Dixon, John; Durrheim, Kevin; Tredoux, Colin; Tropp, Linda; Clack, Beverley and Eaton, Libby
Due to copyright restrictions, this file is not available for public download
Click here to request a copy from the OU Author.
|DOI (Digital Object Identifier) Link:||https://doi.org/10.1111/j.1540-4560.2010.01652.x|
|Google Scholar:||Look up in Google Scholar|
A Random Digit Dialing survey (n=596) investigated the relationship between quantity and quality of interracial contact and black South Africans’ perceptions of racial discrimination in post-apartheid society. Results showed that harmonious contact was associated with lower levels of perceived collective discrimination, an effect that was mediated by racial attitudes and personal experiences of racial discrimination. The implications of the survey’s findings are discussed in relation to two models of social change in social psychology (c.f. Wright & Lubensky, 2008): a model of change grounded in the rehabilitation of the prejudiced individual and a model of social change grounded in collective awareness of, and resistance to, systemic inequality.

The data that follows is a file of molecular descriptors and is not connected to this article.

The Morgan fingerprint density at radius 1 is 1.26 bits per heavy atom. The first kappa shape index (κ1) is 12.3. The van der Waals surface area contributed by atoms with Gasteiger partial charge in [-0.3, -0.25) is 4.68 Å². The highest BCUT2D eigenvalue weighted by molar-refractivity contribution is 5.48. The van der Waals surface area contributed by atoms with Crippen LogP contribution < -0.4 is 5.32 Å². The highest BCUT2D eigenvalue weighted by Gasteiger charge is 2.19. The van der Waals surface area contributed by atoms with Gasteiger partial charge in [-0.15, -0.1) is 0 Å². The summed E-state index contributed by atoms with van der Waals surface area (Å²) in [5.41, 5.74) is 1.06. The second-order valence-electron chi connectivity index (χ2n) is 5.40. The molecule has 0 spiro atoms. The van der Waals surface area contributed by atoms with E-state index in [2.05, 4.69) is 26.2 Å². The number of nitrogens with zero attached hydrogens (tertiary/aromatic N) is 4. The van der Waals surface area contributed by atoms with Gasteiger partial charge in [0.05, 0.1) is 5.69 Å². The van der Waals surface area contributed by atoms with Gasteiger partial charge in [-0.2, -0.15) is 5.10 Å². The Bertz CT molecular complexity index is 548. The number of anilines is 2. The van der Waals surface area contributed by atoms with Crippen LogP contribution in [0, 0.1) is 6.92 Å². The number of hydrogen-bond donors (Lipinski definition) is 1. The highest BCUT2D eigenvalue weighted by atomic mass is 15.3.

|Item Type:||Journal Article|
|Copyright Holders:||2010 The society for the psychological study of social issues|
|Academic Unit/Department:||Faculty of Arts and Social Sciences (FASS) > Psychology
Faculty of Arts and Social Sciences (FASS)
|Interdisciplinary Research Centre:||Centre for Citizenship, Identities and Governance (CCIG)|
|Depositing User:||John Dixon|
|Date Deposited:||06 Feb 2012 16:59|
|Last Modified:||05 Oct 2016 12:00|
|Share this page:|